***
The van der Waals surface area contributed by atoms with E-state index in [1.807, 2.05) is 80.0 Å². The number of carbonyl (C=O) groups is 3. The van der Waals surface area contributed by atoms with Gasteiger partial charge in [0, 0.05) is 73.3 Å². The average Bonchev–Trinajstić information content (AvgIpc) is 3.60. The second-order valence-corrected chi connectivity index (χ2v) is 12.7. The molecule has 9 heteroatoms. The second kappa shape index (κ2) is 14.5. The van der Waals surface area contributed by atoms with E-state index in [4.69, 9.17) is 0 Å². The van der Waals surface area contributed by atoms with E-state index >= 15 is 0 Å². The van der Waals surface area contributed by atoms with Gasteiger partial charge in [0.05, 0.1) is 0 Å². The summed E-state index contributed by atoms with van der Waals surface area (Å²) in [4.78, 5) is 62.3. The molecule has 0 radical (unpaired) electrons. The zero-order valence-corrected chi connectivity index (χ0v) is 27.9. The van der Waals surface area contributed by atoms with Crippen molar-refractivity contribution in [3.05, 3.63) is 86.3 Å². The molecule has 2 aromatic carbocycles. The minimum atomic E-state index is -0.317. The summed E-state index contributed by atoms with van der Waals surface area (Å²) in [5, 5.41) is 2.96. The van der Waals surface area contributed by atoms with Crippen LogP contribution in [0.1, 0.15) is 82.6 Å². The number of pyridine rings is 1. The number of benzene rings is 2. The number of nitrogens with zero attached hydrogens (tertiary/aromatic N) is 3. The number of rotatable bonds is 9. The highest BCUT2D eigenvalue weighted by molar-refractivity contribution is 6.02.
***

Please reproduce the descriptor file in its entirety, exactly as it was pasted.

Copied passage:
The van der Waals surface area contributed by atoms with E-state index in [1.807, 2.05) is 80.0 Å². The number of carbonyl (C=O) groups is 3. The van der Waals surface area contributed by atoms with Gasteiger partial charge in [0, 0.05) is 73.3 Å². The average Bonchev–Trinajstić information content (AvgIpc) is 3.60. The second-order valence-corrected chi connectivity index (χ2v) is 12.7. The molecule has 9 heteroatoms. The second kappa shape index (κ2) is 14.5. The van der Waals surface area contributed by atoms with E-state index in [4.69, 9.17) is 0 Å². The van der Waals surface area contributed by atoms with E-state index >= 15 is 0 Å². The van der Waals surface area contributed by atoms with Gasteiger partial charge in [0.05, 0.1) is 0 Å². The summed E-state index contributed by atoms with van der Waals surface area (Å²) in [4.78, 5) is 62.3. The molecule has 0 radical (unpaired) electrons. The zero-order valence-corrected chi connectivity index (χ0v) is 27.9. The van der Waals surface area contributed by atoms with Crippen molar-refractivity contribution in [3.05, 3.63) is 86.3 Å². The molecule has 2 aromatic carbocycles. The minimum atomic E-state index is -0.317. The summed E-state index contributed by atoms with van der Waals surface area (Å²) in [5, 5.41) is 2.96. The van der Waals surface area contributed by atoms with Crippen LogP contribution in [0.1, 0.15) is 82.6 Å². The number of pyridine rings is 1. The number of benzene rings is 2. The number of nitrogens with zero attached hydrogens (tertiary/aromatic N) is 3. The number of rotatable bonds is 9. The highest BCUT2D eigenvalue weighted by molar-refractivity contribution is 6.02.